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Logo of nihpaAbout Author manuscriptsSubmit a manuscriptHHS Public Access; Author Manuscript; Accepted for publication in peer reviewed journal;
Psychiatr Serv. Author manuscript; available in PMC 2013 January 3.
Published in final edited form as:
PMCID: PMC3536479

Mental Health Service Use Among Adolescents with an Autism Spectrum Disorder



This study examined prevalence and correlates of mental health service use among adolescents with an autism spectrum disorder (ASD).


Data from the National Longitudinal Transition Study-2 (NLTS2) was used to examine mental health service use among youth with an ASD (n=920). Nationally representative estimates generalize to students enrolled in the special education autism category. Regression models examined the association of predisposing, enabling, and need factors with service use overall then with receiving these services at school.


Overall, 46% had used a mental health service in the past year. Of those that received a service, 49% had received it at school. Need variables were the strongest correlates of service use. African American youths, and youths from lower income families were more likely to receive school-based services.


The school plays a key role in providing services, especially for vulnerable populations. Focused attention on these youths is needed to ensure continuity of care as they leave high school.


Youths with an autism spectrum disorder (ASD – Autistic Disorder, Asperger’s Disorder, Pervasive Developmental Disorder-Not Otherwise Specified) are at high risk for co-morbid mental health problems (1, 2). As many as 70% have at least one co-morbid mental disorder (2) that may warrant mental health treatment. In addition, mental health services are often provided to address behavioral problems and aggression (3), commonly associated features of an ASD diagnosis. Little is known, however, about the rate of mental health service use among these youths. Regional findings suggest that mental health services may be underutilized by youths with an ASD (4) but studies have not reported on national rates.

Schools play a central role in both providing and coordinating mental health services for all adolescents (56). A prior study of service use among adolescents across multiple sectors found that schools provided 70–80% of the mental health services received and for most youths was the only source of care (6). As growing numbers of youths with an ASD are identified and served through special education (7), it is important to understand the role of the school in providing mental health services to these youths. We examined the prevalence and correlates of mental health service use overall, then the correlates of receiving a mental health service from school among the subgroup that had used a mental health service. We grouped variables into predisposing factors that make an individual more likely to seek care, enabling resources that facilitate access, and need variables, in accordance with Andersen’s behavioral model (8). This study fills a gap in our knowledge by providing nationally representative information on mental health service use patterns of a population at high risk for mental health problems.


We used data from the first wave of the National Longitudinal Transition Study-2 (NLTS2), a nationally representative study of adolescents in special education. A two stage sampling procedure was used and estimates were weighted to generalize to all students age 13–16, in special education in 2000. Further details of the study sample design and weighting have been previously reported (9).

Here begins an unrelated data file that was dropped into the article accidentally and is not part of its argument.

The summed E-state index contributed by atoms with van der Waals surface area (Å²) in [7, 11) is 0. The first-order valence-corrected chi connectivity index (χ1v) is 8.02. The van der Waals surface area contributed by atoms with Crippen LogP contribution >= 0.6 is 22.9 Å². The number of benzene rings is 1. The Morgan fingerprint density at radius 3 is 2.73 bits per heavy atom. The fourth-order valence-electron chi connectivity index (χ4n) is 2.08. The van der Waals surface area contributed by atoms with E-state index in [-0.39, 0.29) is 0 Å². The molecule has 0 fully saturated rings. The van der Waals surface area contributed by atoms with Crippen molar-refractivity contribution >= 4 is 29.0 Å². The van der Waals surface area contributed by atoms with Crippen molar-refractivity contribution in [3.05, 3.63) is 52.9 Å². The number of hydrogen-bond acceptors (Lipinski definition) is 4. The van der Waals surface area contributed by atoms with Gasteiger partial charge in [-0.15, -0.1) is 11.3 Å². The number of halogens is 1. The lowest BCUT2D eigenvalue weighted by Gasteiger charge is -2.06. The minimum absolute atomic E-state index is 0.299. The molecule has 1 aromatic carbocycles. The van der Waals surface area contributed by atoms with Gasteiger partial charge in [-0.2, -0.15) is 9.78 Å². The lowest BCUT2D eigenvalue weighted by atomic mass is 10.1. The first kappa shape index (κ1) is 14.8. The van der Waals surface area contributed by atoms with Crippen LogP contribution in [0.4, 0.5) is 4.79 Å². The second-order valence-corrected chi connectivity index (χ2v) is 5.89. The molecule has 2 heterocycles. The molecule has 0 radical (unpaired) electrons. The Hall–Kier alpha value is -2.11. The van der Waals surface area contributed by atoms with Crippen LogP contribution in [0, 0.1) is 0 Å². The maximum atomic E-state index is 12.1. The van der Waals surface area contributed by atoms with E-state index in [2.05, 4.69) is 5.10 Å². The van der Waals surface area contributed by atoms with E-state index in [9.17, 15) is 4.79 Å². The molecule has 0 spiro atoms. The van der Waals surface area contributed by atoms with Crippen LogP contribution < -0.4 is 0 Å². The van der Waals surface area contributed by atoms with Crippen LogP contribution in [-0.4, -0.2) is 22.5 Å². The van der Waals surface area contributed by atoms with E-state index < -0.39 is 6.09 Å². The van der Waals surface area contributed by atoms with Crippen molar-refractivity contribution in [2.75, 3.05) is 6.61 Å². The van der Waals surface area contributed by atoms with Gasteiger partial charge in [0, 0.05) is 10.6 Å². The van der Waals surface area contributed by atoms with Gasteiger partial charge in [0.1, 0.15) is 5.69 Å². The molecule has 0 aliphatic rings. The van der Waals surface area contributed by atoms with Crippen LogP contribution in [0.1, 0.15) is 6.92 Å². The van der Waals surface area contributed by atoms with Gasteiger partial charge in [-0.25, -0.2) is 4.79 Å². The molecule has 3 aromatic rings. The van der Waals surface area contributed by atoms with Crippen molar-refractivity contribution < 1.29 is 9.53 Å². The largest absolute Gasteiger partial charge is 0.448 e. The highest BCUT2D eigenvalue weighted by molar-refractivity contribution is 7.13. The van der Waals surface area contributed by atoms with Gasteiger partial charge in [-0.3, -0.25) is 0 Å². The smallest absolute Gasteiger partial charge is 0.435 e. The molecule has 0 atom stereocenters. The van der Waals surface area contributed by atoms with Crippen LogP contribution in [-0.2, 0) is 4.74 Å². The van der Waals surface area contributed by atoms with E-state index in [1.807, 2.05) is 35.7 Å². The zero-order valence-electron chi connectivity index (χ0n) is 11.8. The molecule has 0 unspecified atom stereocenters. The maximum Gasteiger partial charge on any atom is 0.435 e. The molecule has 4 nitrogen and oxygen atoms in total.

Data were collected in 2001 through telephone interviews with parents or guardians of youths age 13–17 administered in English or Spanish. Parents who were not reached by telephone were mailed a shortened self-administered questionnaire. Parents or guardians of 920 youths in the special education autism enrollment category responded, a response rate of 83.5%. Use of these data is governed by a data use agreement with the U.S. Department of Education and was approved by the University Institutional Review Board. All unweighted sample size numbers were rounded to the nearest ten as required by the data use agreement.

Youths in the sample were selected based on classification into the special education reporting category of autism which does not require a DSM-IV diagnosis of autism, hence we do not have information about the specific type of ASD (i.e. Aspergers, Autistic Disorder or PDD-NOS). Epidemiological surveillance data have found that 99% of children served under the autism educational designation also meet DSM-IV criteria for an ASD (10). However, some youths who meet diagnostic criteria for an ASD may be served under another eligibility category and would not be included in this analysis.

Mental health service use was assessed by asking, “During the past 12 months, has (youth) received any psychological or mental health services or counseling?” Respondents that answered affirmatively were asked a follow-up question to determine whether the services had been through the school. The data did not allow us to determine if youths receiving services in school were also receiving services outside of school. We included gender, race, ethnicity, and parental education as predisposing variables since these often serve as proxies for beliefs about mental health treatments. Language impairment was also considered a predisposing characteristic as lack of speaking ability may limit the perceived appropriateness of mental health services. An indicator for severe language impairment was created for youths who have a lot of trouble speaking clearly or don’t speak at all.

Enabling resources included income, health insurance status, case management, having a diagnostic medical evaluation in the past year, and parent and youth involvement in individualized education planning (IEP) meetings. A sequence of questions about insurance status was recoded into private and government/other insurance for analysis. Two dichotomous indicators asked about parent and youth attendance at the most recent IEP meeting.